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A Literary Television Treat

January 5th, 2018

First, happy New Year! Here we are at the start of 2018 having been lashed by storms Dylan and Eleanor. I can’t say that I’m really sorry as it’s given me the chance to spend a bit more time curled up with some good books and the last of the chocolate biscuits rather than having to go out into the garden and start dismantling the Christmas reindeer.

This year my husband decided to make reindeer from logs that we’d sawn off trees over the previous year, and give them collars of shiny red metal. I think they’re great, but the local wildlife wasn’t as impressed. We have some very fat, very bold squirrels. They’re not frightened of me, or my husband, but they certainly gave the Rudolphs a wide berth. I loved watching them edge their way around keeping a very beady eye open for any movement. At least I know what to put near the bird feeders in future to keep them at a distance. Perhaps we need to invent some all-season mythical beast that we can use to keep them in check! Squirrels are cute, but not when they’re eating all the nuts and digging up my bulbs for a quick snack. Read the rest of this entry »




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The Rising Price of Competition Entries

December 1st, 2017

As you know, our Flash Fiction Competition closed for entries yesterday, so I was going to suggest some alternative competitions that you might like to enter until we get our next one going. I found a few that I thought might interest you, but was then astounded by the entry fees that were being charged.

Fish Publishing  are currently running a series of competitions (with closing dates ranging from 31st January to 31st March). These include a Short Memoir Prize (4000 words), a Flash Fiction Prize (300 words) and a Poetry Prize (300 words) but the fees range from 14 Euros to 16 Euros per entry  – more if you enter online. The prizes are great but it’s still a lot of money! Read the rest of this entry »




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Have You Heard Of ‘Up Lit’?

November 24th, 2017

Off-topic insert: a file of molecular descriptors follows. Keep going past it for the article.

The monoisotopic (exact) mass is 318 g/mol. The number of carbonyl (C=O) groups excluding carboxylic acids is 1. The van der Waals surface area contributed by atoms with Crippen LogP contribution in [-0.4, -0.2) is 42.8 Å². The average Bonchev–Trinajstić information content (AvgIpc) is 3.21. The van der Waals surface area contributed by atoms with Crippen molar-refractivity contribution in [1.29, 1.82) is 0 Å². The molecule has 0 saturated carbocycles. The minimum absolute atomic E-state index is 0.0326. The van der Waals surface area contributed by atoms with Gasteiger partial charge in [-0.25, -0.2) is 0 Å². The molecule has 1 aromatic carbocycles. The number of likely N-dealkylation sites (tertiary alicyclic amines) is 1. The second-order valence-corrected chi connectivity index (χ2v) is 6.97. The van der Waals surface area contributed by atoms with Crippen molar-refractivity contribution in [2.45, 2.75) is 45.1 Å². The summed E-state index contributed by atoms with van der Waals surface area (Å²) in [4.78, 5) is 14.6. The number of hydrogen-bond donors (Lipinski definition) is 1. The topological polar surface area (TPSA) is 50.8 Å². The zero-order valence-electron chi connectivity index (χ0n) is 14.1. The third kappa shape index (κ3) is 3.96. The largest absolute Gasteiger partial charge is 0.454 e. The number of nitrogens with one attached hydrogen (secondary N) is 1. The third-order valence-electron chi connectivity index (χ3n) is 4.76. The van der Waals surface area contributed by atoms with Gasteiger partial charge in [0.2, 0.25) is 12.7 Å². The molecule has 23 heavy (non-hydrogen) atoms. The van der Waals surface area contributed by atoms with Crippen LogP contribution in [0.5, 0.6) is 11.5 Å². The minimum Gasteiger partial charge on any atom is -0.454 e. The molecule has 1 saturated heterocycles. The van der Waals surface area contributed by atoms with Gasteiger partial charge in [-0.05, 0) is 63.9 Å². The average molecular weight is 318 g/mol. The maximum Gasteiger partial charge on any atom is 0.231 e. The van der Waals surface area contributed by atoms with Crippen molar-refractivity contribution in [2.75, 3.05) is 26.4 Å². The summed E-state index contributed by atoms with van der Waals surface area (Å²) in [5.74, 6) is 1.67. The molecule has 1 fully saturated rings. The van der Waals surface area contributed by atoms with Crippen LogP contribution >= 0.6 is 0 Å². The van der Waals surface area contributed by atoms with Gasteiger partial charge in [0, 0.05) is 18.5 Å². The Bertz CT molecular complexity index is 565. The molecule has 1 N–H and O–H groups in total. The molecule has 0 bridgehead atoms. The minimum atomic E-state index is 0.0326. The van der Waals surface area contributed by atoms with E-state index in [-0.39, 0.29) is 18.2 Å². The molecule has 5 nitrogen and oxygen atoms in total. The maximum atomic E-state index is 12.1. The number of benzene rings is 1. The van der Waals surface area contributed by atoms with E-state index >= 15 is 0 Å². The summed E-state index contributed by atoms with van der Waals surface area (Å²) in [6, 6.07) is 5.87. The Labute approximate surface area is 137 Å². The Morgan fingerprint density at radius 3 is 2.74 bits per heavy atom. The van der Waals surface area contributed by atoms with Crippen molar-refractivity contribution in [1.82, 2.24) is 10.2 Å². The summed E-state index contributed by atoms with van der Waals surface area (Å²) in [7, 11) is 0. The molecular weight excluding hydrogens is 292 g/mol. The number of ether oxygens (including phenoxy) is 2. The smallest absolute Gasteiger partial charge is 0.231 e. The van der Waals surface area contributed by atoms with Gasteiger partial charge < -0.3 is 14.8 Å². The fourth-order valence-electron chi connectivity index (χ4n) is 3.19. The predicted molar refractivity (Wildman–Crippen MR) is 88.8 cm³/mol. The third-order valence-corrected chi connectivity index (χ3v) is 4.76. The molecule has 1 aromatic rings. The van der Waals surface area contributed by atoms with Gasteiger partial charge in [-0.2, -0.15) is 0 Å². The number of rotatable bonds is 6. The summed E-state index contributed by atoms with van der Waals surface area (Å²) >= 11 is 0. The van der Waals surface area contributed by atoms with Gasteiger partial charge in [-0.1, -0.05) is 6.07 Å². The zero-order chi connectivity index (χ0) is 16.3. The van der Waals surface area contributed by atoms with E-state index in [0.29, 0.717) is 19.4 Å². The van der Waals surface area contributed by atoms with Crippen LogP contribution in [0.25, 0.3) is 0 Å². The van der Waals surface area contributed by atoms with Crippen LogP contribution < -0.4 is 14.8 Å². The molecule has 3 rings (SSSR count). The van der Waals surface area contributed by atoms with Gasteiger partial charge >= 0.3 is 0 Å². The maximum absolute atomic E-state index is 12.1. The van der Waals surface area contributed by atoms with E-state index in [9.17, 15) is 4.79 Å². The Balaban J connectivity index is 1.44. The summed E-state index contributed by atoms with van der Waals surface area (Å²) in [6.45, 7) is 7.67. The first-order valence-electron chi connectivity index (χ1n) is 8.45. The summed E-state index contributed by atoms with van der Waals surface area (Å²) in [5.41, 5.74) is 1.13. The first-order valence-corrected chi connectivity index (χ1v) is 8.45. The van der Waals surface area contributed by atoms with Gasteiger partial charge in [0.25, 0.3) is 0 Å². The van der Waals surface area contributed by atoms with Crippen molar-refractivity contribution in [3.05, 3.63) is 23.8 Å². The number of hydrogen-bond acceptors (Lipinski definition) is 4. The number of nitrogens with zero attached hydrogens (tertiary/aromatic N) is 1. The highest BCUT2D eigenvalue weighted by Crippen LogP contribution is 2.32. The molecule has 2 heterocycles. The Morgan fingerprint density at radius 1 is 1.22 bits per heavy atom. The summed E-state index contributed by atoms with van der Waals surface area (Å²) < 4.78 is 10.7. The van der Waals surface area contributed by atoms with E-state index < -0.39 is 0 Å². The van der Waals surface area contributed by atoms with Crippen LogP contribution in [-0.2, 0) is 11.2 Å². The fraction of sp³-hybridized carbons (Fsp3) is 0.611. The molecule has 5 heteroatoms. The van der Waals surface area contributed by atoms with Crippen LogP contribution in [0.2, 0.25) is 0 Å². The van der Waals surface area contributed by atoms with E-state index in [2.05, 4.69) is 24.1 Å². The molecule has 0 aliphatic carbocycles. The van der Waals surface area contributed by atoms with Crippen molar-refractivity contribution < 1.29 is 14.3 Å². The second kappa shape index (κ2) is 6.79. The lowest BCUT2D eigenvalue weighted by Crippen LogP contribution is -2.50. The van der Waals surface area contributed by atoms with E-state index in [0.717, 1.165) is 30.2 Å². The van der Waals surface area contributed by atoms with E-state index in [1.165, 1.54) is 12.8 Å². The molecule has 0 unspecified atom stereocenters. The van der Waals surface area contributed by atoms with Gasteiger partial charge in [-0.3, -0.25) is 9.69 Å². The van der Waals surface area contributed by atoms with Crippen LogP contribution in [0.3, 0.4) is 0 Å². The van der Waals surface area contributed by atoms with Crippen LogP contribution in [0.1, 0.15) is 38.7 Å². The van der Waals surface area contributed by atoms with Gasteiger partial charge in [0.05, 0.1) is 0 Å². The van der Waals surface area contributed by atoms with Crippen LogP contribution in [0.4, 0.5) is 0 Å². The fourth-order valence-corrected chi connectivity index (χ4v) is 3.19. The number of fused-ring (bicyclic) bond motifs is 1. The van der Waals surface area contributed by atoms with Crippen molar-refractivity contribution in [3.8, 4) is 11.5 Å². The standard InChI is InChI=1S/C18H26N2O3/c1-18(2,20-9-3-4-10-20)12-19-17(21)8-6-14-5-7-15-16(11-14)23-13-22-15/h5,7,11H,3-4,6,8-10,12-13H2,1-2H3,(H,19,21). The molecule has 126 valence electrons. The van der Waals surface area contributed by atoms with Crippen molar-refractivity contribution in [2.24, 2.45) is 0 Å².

Last week I commented on the fact that Ian Rankin had been quoted as saying that readers were turning away from grittier topics and looking for something more ‘kind and gentle’. I rather pooh poohed this idea so I was surprised when I read an article in the December issue of Writing Magazine by Margaret James. She was discussing what genres had been popular this year and looking ahead to what editors would be looking for in 2018.

She actually used a term I wasn’t familiar with – ‘up lit’. If I hadn’t seen it in the context of a writing magazine I would probably have thought it was something to do with interior design. I’m familiar with ‘chick lit’ and ‘lad lit’ but this one was new to me. Apparently, it’s optimistic storytelling that is supposed to leave us feeling cheered up rather than depressed. In other words, lots of light at the end of the tunnel. 2018 is tipped as the year of empathy and kindness! Dare I say ‘Bah, humbug’? Read the rest of this entry »




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Schadenfreude

November 17th, 2017

At the recent Hong Kong Literary festival Ian Rankin, author of the John Rebus novels, was quoted as saying that in a world of uncertainty, increasing violence and terrorist attacks people were turning away from grittier novels and looking for something more ‘kind and gentle’.

I agree that reading is a form of escapism. But I also suspect that there is a degree of schadenfreude among the reading public. We sit comfortably with our book of choice and enjoy the fact that we’re safe while the protagonists are undergoing all sorts of perils and problems. And it’s not a new thing. You only need to go back to the Bronte sisters. Wuthering Heights…Jane Eyre… very romantic but also very gothic. They must have sent an enjoyable shudder up the spines of many a well-brought-up young lady. Read the rest of this entry »




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NaNoWriMo 2017

November 10th, 2017

First, thanks to David for last week’s blog and pointing out the importance of choosing a good title for your book.

I’d always suggest being guided by the experts (your publisher or agent if you are going for a traditional publishing deal). But what do you do if you’re thinking of self-publishing? Well, I’d come up with my own idea, try it on the people around me that I knew and trusted, listen to their advice and suggestions – and then make my own decision.

It’s that time of year again (doesn’t it come round fast?) – NaNoWriMo. For the uninitiated, that’s National Novel Writing Month where participating authors try to get the first draft of their novel completed in the 30 days of November. I suspect they may not have too much time to worry about titles at this stage, as they’ll be too busy getting the basics in place. Read the rest of this entry »




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